Comparison of PDFs of one-dimensional clearance for engagement of tab and slot and pin-and-hole. The variations arise from position-variations (position tolerance 0.5 mm) and size-variation (0.5 mm) of the slot and the hole. The tab and the pin are considered as gauges of VC-sizes.

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Figure 5

The slot on Part 2 engaging the tab on Part 1 that is regarded as a go-nogo gauge, i.e., with the tab at its true position and made at the VC-size (10.0 mm) of the slot. (a) The two parts. (b) An instance of the slot showing zero minimum clearance with the tab. (c) A different instance of the slot, now showing a value of clearance c=c′ and the clearance boundary that identifies all places around the gauge-tab where this value of c could be located.

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Figure 6

A slot made to give a clearance c′ with the tab-gauge. The clearance boundary and the corresponding clearance-zone c′ of height tin−2c′ for a slot cut in Part 2 (Fig. 2). The VC-size (Figs.  45) is the 10.0 mm size of the gauge-tab used to measure the position of the slot.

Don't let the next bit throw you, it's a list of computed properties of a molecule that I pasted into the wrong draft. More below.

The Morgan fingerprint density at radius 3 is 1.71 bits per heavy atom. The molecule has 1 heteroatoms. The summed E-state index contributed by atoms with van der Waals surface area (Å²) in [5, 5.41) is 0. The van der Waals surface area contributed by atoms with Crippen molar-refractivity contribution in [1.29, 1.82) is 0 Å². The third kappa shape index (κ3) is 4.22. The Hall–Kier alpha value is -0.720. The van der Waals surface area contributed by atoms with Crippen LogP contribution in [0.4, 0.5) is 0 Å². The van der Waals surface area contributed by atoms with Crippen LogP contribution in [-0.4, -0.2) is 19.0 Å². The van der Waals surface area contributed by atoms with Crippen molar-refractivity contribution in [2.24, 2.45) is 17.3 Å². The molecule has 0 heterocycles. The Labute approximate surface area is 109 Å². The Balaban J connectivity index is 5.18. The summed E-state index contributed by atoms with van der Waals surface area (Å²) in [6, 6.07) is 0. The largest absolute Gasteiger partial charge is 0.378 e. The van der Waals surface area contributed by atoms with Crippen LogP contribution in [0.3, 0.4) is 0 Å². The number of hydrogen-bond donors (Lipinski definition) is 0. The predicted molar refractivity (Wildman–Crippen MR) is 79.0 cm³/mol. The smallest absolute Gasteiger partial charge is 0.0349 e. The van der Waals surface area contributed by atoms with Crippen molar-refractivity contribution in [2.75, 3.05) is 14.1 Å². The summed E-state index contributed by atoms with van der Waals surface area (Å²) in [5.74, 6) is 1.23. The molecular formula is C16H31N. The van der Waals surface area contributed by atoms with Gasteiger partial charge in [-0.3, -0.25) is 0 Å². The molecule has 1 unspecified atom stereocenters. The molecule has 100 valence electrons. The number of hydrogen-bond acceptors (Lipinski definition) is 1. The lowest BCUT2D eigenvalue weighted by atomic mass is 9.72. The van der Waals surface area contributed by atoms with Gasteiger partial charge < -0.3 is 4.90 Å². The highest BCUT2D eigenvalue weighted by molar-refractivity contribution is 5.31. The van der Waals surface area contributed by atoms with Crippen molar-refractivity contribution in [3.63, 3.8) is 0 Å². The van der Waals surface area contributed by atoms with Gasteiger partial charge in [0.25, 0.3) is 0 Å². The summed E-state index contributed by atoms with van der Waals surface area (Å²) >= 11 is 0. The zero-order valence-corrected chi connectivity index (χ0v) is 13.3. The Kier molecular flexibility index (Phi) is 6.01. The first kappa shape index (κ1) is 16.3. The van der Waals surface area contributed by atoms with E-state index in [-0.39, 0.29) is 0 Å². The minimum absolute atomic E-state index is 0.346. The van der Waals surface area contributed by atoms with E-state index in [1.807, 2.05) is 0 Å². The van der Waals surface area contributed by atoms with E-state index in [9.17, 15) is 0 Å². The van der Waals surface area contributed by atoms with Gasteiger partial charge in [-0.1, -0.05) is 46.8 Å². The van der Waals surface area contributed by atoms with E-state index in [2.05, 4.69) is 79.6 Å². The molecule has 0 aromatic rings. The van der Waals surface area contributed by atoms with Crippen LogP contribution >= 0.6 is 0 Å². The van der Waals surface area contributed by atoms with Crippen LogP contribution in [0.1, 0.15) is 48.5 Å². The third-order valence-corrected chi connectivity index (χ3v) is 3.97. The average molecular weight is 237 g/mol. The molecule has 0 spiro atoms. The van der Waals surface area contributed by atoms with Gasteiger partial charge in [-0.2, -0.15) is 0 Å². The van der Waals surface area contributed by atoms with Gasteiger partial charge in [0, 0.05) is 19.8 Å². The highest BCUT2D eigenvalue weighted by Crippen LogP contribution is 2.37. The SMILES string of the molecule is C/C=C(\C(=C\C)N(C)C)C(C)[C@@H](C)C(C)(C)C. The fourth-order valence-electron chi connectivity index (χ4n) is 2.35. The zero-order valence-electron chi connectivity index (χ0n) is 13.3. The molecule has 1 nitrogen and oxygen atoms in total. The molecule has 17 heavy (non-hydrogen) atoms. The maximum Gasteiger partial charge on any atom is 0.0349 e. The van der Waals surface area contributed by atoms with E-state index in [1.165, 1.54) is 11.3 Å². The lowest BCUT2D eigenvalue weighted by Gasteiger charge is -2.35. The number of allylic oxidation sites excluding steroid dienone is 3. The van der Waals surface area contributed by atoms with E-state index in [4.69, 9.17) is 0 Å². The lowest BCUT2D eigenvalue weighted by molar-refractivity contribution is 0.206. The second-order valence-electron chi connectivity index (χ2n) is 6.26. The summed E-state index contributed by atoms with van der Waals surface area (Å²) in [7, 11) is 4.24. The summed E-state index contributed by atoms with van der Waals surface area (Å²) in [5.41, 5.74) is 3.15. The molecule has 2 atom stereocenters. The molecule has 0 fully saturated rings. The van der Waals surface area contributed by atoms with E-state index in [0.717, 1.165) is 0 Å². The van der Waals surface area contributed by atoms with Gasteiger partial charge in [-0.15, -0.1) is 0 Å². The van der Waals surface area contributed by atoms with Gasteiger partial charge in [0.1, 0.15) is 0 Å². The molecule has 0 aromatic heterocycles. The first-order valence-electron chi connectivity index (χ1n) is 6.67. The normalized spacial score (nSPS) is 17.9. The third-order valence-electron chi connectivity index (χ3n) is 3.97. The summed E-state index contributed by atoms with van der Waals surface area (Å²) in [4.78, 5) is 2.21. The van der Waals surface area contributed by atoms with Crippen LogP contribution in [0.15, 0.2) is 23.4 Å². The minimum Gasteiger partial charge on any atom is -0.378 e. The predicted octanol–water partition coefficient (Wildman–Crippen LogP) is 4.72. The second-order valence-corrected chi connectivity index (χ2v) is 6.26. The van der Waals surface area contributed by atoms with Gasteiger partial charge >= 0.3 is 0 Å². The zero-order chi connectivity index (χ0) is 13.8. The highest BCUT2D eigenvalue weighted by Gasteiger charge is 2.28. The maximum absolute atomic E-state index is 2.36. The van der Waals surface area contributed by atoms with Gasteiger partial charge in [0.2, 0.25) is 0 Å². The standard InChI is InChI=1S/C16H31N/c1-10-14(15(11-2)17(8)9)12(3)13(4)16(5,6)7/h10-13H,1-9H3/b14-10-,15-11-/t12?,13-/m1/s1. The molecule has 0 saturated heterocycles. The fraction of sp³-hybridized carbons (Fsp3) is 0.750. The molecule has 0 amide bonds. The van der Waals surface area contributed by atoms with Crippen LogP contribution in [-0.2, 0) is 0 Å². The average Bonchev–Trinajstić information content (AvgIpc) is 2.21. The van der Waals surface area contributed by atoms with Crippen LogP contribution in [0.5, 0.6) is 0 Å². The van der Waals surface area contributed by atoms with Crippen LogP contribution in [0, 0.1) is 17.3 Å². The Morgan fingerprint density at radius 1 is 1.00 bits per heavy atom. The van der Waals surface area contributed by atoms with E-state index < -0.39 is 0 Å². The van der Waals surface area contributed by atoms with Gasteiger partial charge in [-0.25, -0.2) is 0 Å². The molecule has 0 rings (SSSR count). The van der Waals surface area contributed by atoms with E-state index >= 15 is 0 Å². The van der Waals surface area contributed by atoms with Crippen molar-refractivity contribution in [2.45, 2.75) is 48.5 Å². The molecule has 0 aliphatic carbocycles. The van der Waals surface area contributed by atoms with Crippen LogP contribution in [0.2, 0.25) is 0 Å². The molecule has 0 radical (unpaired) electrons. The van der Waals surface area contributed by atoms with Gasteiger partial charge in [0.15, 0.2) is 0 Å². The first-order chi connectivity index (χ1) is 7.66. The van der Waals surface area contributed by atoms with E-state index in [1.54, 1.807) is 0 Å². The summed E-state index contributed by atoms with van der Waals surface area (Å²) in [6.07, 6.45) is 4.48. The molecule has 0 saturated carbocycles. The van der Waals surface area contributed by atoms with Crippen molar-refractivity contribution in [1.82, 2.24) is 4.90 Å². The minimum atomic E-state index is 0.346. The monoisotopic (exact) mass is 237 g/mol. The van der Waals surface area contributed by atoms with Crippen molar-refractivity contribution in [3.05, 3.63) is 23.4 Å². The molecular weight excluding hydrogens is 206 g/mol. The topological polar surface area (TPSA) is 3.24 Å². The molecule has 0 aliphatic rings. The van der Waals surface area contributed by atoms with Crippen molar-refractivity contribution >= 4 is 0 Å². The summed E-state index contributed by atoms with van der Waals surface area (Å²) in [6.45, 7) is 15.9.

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Figure 7

Relative frequency distribution (PDF) of clearance when the variations arise only from position of the medial-plane of the slot. Constructed from the tolerances in Fig. 2: 0≤c≤tin/2.

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Figure 8

Infinite 4D pyramidal hypersurface S (shaded) and its intersection with the 4D T-Maps in Fig. 3 for the slot. Both intersections are shown at a clearance c′ for (a) RFS or (b) MMC. For simplicity, the 3D cross sections of both S and the T-Map at each feature size are represented notionally by 2D cross sections σ1σ4′σ2σ8′ (Fig. 1).